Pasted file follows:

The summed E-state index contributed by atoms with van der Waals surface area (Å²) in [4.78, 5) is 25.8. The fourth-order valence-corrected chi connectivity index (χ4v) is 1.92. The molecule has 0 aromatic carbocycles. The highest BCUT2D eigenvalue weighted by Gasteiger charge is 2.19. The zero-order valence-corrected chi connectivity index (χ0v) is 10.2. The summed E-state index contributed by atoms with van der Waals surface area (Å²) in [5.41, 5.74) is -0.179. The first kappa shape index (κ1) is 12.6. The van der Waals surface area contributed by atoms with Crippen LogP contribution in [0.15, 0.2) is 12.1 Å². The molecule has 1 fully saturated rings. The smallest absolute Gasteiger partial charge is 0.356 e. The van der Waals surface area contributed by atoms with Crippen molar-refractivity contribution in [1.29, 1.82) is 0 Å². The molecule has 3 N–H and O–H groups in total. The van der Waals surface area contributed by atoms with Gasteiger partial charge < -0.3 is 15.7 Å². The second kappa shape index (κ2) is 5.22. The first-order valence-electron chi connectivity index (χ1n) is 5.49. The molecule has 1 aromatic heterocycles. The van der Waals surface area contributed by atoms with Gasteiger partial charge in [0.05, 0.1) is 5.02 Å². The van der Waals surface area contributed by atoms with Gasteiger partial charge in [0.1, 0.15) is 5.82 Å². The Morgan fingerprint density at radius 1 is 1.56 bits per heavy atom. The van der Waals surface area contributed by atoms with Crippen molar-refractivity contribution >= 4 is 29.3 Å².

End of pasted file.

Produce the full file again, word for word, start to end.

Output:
The summed E-state index contributed by atoms with van der Waals surface area (Å²) in [4.78, 5) is 25.8. The fourth-order valence-corrected chi connectivity index (χ4v) is 1.92. The molecule has 0 aromatic carbocycles. The highest BCUT2D eigenvalue weighted by Gasteiger charge is 2.19. The zero-order valence-corrected chi connectivity index (χ0v) is 10.2. The summed E-state index contributed by atoms with van der Waals surface area (Å²) in [5.41, 5.74) is -0.179. The first kappa shape index (κ1) is 12.6. The van der Waals surface area contributed by atoms with Crippen LogP contribution in [0.15, 0.2) is 12.1 Å². The molecule has 1 fully saturated rings. The smallest absolute Gasteiger partial charge is 0.356 e. The van der Waals surface area contributed by atoms with Crippen molar-refractivity contribution in [1.29, 1.82) is 0 Å². The molecule has 3 N–H and O–H groups in total. The van der Waals surface area contributed by atoms with Gasteiger partial charge < -0.3 is 15.7 Å². The second kappa shape index (κ2) is 5.22. The first-order valence-electron chi connectivity index (χ1n) is 5.49. The molecule has 1 aromatic heterocycles. The van der Waals surface area contributed by atoms with Gasteiger partial charge in [0.05, 0.1) is 5.02 Å². The van der Waals surface area contributed by atoms with Gasteiger partial charge in [0.1, 0.15) is 5.82 Å². The Morgan fingerprint density at radius 1 is 1.56 bits per heavy atom. The van der Waals surface area contributed by atoms with Crippen molar-refractivity contribution >= 4 is 29.3 Å².